It was an ordinary Monday morning on the 7:44 commuter train to London. Passengers were engaged in a variety of activities. A young woman named Lou, a people watcher, observes the intricate details of one young woman applying her makeup, while she notices that another is leafing through a glossy magazine. One couple, seemingly having a nice conversation, catches Lou’s eye: they seem nice and compatible.

The train has pulled into the station; it is raining hard outside.

And then, suddenly, the man across the aisle has vomited unexpectedly, and after saying “I’m sorry,” he clutches his chest and his head falls to the table.

Pandemonium ensues; and, while some try to call for help, others simply stare.

Within minutes, it is apparent that the man has died…and everything about that morning is no longer ordinary.

One Moment, One Morning: A Novel is the story of how, in a brief spot of time, everything changes. We follow the characters from the train, see how some of their lives intertwine, and before the ending, others will have connected.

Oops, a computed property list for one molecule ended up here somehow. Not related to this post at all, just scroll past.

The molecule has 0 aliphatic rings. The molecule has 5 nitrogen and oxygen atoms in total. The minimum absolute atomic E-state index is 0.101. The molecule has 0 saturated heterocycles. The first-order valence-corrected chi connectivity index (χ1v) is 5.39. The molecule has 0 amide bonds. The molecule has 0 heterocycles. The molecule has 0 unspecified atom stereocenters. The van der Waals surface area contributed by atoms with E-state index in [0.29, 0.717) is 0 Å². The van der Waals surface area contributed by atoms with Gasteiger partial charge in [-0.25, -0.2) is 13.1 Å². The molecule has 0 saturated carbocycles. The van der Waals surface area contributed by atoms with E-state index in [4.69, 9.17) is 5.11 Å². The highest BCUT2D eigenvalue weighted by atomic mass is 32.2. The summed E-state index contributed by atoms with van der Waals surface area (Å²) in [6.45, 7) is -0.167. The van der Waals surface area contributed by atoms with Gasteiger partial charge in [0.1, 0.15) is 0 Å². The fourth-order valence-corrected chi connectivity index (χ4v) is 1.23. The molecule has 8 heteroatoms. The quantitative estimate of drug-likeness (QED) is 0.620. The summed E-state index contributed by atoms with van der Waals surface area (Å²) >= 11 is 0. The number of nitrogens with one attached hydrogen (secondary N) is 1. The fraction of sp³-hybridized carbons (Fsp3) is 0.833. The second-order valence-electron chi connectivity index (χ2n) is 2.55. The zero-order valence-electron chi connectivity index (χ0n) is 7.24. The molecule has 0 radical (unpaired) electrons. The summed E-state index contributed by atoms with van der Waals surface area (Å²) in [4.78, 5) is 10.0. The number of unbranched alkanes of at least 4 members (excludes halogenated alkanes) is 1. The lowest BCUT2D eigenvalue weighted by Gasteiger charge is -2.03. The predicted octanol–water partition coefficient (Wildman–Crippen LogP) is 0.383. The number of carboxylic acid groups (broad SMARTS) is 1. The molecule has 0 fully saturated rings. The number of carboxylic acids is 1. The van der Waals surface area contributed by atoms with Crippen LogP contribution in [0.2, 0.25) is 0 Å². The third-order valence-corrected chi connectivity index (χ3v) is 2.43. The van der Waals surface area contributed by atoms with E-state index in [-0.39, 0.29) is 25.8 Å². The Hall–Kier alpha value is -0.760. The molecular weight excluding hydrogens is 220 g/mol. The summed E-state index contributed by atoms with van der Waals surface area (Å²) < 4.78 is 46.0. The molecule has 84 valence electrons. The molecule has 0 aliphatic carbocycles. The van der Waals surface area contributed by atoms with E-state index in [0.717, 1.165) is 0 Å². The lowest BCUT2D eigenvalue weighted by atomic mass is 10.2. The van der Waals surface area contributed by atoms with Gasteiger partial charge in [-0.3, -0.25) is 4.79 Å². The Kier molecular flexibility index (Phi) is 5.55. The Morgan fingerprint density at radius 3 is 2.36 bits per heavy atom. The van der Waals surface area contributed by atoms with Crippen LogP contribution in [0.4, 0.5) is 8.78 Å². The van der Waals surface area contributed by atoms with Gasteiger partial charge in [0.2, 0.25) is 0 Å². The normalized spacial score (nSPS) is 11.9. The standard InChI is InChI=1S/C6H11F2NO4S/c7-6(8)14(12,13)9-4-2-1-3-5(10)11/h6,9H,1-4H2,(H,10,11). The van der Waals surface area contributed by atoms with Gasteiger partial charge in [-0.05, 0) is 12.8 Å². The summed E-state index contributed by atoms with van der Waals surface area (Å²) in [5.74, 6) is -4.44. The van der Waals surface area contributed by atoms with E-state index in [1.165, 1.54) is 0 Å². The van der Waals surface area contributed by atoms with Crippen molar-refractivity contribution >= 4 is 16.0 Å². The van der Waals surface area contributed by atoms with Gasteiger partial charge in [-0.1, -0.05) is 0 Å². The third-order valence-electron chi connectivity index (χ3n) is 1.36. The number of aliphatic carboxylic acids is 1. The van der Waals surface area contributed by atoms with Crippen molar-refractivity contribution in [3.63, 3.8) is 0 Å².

Lou, a counsellor for troubled youth (and the people-watcher on the train) has been keeping a secret from her mother. Anna, a well put-together young woman has a troubled home life. And Karen, the wife of the now deceased man, Simon, is stunned by events and will be struggling as she tries to deal with the aftermath. Her two small children, Luke and Molly, will have to learn about the death of their father and deal with that loss.

I liked the characters and how the author showed us what their lives looked like, before and after. Little flashbacks reveal much about each of them, and I felt sad for Karen, as she recalled happier times and realizes that her dreams are now gone.

New friendships develop, however, and a support network surrounds each of the characters. A memorable story from an author I enjoy. 4.5 stars.